Experiencing life as an on-call firefighter in Staveley amid urgent recruitment drive across Derbyshire

Our reporter was invited to Staveley Fire Station to experience life as an on-call firefighter as the team looks to encourage new recruits.

Wednesday, 13th April 2022, 1:26 pm
Staveley Fire Station are hoping to recruit on-call firefighters to join their team.
Staveley Fire Station are hoping to recruit on-call firefighters to join their team.

At the station, I met Paul Revill, the watch manager of the Staveley on-call crew.

As an on-call team, they are not full-time firefighters, but part-time staff who must live or work within five minutes of the station in order to respond to emergency incidents when alerted by a pager.

As we chatted, I was surprised to hear that not all of Derbyshire’s stations are actually staffed by full-time crews.

Sign up to our daily newsletter

Reporter Tom Hardwick being shown how to use the ‘jaws of life’ by on-call firefighter Richard North.

Paul said that Derbyshire Fire and Rescue Service run 31 fire stations and 40 fire engines. Of these, 19 stations are crewed by on-call firefighters. Another eight stations have a mixture of on-call and full-time crews, and just four stations are solely crewed by full-time firefighters.

Staveley Fire Station has two crews - one being full-time and the other made up of on-call firefighters. They are looking for additions to their team, but Paul said that recruitment is difficult in Staveley, as many people in the town do not work near enough to the station or they tell themselves that being a firefighter is beyond them.

“There’s less employment here now - people who live in Staveley are working in Chesterfield, Mansfield and Sheffield. They can’t respond to a pager and get here in five minutes so we can get an engine out.

“A lot of people don’t think they can do it. They think you have to be young, but I’m 58 - you still have to pass all the fitness tests but I do, so others can still do it. A lot of women discount it and think it’s a male preserve, which isn’t the case - men and women are as capable as each other when it comes to being firefighters.”

Our reporter was shown how the crew respond to different emergency incidents.

Indeed, the number of female firefighters in Derbyshire is actually above the national average, with 8% of crew members in the county being women. Paul also said that the crew is diverse in terms of their age and their ‘day job’ - and that being an on-call firefighter is as satisfying a role as it is important.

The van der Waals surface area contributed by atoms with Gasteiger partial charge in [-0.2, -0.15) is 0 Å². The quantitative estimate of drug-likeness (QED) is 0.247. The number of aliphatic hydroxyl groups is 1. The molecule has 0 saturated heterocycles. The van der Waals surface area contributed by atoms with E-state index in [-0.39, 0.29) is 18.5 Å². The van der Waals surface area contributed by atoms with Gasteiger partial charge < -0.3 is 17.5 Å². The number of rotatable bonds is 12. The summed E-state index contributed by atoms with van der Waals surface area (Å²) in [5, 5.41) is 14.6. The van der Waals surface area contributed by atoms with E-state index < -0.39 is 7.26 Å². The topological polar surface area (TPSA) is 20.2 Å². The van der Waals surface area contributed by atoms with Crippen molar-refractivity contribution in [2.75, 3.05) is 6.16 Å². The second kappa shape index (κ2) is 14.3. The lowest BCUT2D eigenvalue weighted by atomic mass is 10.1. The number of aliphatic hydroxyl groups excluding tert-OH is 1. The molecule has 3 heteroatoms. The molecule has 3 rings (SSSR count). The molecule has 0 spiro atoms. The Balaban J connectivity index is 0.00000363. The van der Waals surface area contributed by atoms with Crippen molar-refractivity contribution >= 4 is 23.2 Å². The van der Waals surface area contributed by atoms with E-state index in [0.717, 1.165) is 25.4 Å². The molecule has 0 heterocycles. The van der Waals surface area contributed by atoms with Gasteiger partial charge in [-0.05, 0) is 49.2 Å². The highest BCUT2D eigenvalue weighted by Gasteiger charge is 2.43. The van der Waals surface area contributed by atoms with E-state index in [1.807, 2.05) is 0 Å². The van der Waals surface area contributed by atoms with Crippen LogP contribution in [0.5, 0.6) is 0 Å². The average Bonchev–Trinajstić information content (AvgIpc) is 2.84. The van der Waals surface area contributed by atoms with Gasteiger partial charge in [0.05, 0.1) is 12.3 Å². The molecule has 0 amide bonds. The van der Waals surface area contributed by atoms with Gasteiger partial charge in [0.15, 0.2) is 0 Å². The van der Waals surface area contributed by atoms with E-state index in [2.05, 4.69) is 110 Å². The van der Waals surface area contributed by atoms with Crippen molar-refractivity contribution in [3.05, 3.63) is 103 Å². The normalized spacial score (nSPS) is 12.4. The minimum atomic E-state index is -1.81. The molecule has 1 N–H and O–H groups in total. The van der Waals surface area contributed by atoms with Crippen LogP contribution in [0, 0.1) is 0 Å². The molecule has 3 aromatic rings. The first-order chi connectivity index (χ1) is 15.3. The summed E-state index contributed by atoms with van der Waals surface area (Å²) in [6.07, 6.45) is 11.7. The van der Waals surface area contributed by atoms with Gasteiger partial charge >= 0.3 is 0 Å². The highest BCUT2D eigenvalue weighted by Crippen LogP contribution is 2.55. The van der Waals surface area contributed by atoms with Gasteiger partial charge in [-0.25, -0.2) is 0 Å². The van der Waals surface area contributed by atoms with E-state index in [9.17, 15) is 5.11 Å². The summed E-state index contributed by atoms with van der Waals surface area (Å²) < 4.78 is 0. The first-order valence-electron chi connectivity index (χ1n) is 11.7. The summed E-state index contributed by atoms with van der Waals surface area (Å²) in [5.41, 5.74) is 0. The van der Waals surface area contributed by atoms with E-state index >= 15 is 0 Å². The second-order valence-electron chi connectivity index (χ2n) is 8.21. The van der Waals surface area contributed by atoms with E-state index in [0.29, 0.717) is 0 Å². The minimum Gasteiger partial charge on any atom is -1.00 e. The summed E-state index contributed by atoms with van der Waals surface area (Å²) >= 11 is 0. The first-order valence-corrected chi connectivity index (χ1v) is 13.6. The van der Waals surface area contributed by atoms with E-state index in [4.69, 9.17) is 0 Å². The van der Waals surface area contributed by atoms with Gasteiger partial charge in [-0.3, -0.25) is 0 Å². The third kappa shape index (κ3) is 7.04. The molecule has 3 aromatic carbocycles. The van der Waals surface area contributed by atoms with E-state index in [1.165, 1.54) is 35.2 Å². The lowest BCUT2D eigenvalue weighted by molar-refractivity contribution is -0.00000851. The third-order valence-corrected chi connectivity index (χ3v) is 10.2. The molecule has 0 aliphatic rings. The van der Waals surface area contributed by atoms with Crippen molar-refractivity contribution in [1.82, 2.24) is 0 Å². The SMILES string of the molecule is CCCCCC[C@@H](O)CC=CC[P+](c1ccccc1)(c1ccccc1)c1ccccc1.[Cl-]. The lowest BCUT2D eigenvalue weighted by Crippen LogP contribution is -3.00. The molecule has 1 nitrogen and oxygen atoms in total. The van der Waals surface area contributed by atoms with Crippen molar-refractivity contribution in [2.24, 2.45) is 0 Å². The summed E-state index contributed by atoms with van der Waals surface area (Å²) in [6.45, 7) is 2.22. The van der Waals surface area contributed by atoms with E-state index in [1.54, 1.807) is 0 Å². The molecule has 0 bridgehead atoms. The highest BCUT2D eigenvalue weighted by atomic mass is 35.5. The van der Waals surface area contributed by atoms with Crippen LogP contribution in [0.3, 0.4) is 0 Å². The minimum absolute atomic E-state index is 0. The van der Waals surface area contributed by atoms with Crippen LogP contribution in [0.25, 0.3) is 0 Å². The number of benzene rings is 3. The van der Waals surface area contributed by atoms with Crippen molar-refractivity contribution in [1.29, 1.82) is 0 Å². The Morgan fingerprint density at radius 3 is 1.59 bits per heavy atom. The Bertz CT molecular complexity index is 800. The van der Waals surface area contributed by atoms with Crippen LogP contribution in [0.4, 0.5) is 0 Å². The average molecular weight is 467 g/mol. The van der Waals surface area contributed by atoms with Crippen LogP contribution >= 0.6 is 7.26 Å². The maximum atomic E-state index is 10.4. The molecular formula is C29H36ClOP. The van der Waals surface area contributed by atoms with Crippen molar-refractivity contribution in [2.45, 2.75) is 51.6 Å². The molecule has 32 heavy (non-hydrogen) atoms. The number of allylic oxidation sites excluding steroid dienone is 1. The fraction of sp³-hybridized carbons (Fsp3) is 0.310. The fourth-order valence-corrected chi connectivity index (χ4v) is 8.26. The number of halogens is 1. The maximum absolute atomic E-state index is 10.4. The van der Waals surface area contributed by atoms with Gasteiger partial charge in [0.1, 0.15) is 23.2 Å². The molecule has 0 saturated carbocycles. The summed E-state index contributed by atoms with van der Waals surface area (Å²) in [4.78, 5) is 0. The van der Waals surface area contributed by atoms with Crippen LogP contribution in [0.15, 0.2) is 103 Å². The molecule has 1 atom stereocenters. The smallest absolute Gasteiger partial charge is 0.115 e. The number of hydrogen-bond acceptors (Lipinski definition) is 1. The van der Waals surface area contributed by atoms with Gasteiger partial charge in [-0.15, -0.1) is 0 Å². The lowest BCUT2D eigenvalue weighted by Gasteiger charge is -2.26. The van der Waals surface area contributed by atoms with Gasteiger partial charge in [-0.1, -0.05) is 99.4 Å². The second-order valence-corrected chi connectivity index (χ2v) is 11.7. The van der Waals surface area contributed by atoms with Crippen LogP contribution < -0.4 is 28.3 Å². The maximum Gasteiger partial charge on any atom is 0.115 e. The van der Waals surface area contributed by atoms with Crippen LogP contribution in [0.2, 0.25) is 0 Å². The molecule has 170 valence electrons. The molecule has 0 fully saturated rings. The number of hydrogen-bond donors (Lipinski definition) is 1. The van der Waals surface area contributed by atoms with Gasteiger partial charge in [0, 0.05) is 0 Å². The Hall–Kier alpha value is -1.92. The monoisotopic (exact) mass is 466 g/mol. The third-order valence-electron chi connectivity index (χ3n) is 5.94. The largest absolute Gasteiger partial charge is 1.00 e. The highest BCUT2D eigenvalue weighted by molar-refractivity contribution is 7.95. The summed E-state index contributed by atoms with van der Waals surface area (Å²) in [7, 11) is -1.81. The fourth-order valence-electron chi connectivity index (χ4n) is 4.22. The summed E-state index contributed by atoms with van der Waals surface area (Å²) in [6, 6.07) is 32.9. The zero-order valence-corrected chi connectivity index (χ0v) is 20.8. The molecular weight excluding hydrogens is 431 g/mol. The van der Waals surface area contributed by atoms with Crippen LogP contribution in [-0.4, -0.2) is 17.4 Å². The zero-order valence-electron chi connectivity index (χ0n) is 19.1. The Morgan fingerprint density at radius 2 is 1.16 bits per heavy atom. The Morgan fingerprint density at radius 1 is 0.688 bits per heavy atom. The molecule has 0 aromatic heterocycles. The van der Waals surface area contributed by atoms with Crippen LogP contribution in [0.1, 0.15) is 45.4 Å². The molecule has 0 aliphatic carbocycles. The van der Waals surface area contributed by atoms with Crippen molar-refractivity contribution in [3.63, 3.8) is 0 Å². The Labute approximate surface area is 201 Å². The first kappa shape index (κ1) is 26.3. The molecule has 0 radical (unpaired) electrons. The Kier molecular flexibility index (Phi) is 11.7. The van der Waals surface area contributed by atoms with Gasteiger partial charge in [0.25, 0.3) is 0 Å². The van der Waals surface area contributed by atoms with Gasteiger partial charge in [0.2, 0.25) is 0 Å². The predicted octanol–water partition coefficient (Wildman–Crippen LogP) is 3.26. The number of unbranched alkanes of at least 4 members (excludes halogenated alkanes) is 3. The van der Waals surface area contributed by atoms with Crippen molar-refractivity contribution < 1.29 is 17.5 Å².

“Our current crew range from 20 to 58-years-old and all come from different backgrounds, from transport managers and engineers to teachers and website designers.

“Whilst some jobs can be taxing, clearly most of our jobs have a good outcome - you’re saving properties, rescuing people and saving lives - there’s not many other jobs that can give you that sense of satisfaction.”

To give me a taste of what life is like as an on-call firefighter, Paul and his crew decided to lend me some gear and show me how they respond to house fires and road traffic collisions.

I couldn’t help but be impressed at how efficient the team was - from the moment we clambered into the fire engine, it was clear how well-drilled they were, with weekly training sessions keeping their skills sharp.

There were a few eye-opening moments, but none more so than when they brought out the ‘jaws of life’- the hydraulic cutters used to free people from the wreckages of vehicles.

As I used them, I could only imagine what it must be like to face the kinds of scenarios that these crews deal with routinely - it is not an easy job, no doubt, but it must be incredibly fulfilling to be able to help people when they are at their most vulnerable.

The dedication of the on-call team at Staveley was evident, even though being part of the crew is not their first job. I think that says something about what kind of role this is - it may be challenging, and it is probably not something for the faint-hearted, but it is clearly rewarding for those who take the plunge.

Of course, on-call firefighters don’t give up their time for free, and can earn more than you might think.

In return for a mutually agreed amount of cover each week, during which they can be called to attend emergencies, they receive a retaining fee of between £2000-£3000 per year.

They are then paid an hourly rate for all activities - which is currently £14.72 for fully-trained firefighters. While the amount earned by on-call firefighters varies across Derbyshire, a crew member at Staveley could bring in between £5,000 and £10,000 annually.

The team at Staveley is not alone in searching for new firefighters - stations across Derbyshire are hoping to bolster their on-call crews with new recruits.

Whether you are based in Staveley or beyond, if you think being an on-call firefighter is right for you, head to the DFRS recruitment page, where you can express your interest in the role.